Sep 24 2011, 05:28 PM
Member of the congregation with camcorder on throughout, obviously didn't feel that the "photography during processions in and out only" rule applied to him. How should one deal with this after the event given that the minister didn't ask him to stop?
The soloist was very disconcerted during register signing with it pointed right at her, but we didn't find out till after the service was over that they HADN'T requested recording permission (and hence hadn't paid for it!). I feel particularly disgruntled because it didn't seem to cross anyone's mind that the soloist might not want to be captured for posterity - quite apart from the legal issues, surely it's just plain rude?
Sep 24 2011, 06:12 PM
Yes of course its plain rude but people (the general public that is) don't think and have no idea about performance and recording rights/issues and as a performer you have to bite the bullet and go along with it unless in your T&C's you state something specific about recording the performance..
It's just not in peoples mindset to consider a performers rights and you would have to be prepared to have a discussion which would probably cause problems either on the day or afterwards and in turn you get a reputation for being difficult..bad words travel fast I'm sorry to say and whilst you and the singer may have given exemplory performances if you kick up a stink that will be what's remembered..
Its your call really..
Sep 24 2011, 09:25 PM
I really understand how annoyed you feel. I have been the organist at a village church for the past 3 years and, although the wardens and Priest in Charge are very nice people, it is obvious they have absolutely no idea how to employ a church musician.
The head master of a local private girls' school has had both his daughters married at the Church within a 2 year period despite the fact that none of the families concerned attend. He arranged - and the Priest in Charge agreed - for a relative to play for the services, and I was not informed. I found out by pure chance but lost out on two ?60 fees. I have since kicked up a fuss but the wardens were gob smacked. I don't think I would dare insist on a double fee for camcorders - not for the time being anyway.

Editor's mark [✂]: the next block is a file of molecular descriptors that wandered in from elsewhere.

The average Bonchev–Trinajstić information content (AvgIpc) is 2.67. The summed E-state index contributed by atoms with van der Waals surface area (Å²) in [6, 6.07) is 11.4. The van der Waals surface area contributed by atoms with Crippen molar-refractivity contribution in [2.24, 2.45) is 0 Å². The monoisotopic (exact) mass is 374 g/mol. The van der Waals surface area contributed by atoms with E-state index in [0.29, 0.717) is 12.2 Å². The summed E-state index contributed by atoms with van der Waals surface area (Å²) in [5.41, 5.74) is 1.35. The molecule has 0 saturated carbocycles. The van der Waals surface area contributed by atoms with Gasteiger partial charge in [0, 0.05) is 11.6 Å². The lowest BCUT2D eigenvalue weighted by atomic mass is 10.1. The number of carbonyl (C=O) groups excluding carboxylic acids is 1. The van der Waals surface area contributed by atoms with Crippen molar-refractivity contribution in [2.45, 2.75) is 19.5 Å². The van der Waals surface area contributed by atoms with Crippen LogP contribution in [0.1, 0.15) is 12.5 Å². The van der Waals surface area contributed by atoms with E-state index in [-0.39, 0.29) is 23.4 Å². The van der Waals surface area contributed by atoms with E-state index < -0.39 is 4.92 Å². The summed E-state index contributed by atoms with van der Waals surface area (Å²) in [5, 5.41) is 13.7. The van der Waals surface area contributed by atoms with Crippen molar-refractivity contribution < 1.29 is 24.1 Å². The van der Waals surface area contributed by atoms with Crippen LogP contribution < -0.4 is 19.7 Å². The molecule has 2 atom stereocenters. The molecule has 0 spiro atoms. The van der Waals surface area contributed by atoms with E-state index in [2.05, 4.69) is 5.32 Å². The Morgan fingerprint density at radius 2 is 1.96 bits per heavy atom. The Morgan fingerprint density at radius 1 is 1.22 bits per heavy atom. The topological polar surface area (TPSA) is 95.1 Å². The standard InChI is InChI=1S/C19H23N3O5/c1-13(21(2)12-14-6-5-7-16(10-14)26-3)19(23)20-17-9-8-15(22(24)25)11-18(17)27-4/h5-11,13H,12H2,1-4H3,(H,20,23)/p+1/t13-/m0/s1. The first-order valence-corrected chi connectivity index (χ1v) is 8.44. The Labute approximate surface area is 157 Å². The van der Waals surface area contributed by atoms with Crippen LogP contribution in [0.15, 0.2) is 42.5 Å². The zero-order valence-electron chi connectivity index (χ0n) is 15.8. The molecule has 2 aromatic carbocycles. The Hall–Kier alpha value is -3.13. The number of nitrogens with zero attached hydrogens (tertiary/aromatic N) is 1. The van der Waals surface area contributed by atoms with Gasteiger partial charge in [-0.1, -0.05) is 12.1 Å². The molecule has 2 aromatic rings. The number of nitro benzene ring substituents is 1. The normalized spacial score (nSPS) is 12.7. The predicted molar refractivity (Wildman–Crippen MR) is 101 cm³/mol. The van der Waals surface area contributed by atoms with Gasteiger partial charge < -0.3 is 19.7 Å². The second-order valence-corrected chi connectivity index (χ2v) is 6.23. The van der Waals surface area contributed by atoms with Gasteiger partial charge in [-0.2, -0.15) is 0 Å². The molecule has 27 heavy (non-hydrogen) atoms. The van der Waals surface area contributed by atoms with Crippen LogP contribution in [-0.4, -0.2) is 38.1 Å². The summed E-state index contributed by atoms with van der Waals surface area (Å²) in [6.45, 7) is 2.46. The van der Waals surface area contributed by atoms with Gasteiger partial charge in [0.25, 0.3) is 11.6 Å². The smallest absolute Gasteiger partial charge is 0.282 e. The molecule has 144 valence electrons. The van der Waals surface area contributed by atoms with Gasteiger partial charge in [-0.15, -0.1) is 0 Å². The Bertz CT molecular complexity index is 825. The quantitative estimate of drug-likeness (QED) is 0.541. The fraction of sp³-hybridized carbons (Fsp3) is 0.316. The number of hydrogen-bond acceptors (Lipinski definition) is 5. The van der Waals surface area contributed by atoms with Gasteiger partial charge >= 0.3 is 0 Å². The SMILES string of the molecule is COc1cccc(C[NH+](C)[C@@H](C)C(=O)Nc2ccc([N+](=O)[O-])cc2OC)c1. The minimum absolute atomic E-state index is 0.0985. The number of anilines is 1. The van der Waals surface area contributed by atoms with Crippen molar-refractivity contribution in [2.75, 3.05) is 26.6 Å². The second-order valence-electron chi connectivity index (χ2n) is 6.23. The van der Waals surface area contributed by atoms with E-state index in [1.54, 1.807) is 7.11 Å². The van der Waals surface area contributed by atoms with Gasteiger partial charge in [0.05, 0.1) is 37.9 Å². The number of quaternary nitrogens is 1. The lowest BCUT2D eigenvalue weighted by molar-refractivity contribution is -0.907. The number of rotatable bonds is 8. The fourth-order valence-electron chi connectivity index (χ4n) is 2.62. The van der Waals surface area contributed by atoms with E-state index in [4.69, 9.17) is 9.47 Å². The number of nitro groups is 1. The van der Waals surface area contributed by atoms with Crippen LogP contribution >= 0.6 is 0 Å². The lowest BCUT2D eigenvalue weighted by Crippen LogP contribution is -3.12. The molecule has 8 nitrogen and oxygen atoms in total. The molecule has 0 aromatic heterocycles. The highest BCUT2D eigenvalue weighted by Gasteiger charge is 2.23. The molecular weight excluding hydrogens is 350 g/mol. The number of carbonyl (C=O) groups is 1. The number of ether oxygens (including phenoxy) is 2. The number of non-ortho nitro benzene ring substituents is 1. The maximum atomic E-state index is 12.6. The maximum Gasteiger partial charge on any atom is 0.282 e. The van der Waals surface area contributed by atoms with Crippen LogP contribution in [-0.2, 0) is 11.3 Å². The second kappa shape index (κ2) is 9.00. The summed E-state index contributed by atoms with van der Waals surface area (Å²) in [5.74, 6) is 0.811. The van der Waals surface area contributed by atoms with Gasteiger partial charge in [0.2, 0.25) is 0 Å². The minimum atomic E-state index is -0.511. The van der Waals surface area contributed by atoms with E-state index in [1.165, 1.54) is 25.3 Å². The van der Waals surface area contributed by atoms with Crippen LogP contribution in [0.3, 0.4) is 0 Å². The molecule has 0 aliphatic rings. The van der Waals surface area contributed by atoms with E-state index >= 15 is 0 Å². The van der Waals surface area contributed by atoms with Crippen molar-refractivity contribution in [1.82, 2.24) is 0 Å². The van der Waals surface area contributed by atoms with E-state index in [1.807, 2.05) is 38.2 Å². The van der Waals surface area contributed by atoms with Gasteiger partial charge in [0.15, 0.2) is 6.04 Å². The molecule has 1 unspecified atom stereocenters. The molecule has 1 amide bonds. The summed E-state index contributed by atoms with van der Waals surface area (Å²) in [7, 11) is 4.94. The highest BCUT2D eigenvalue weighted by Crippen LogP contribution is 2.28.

Sep 24 2011, 10:42 PM
To be fair, it is set out quite clearly to wedding couples that video recordings double the musicians' fees - whether the couple thought that Uncle Fred with his home digicamcorder didn't count, or whether Uncle Fred just decided to do it, we can't tell, and it wasn't the incumbent conducting the ceremony (I am pretty sure the incumbent would have had a word during the first hymn!) so either the minister was unaware or uncomfortable. The parish secretary, however, said that a letter would be sent. It's not as if the charges are particularly high, either! It was offputting, though, to have someone sitting in the congregation with the camcorder at their eye throughout the entire service. I was just wondering if anyone here had had to send such a letter after a wedding...
Sep 24 2011, 11:49 PM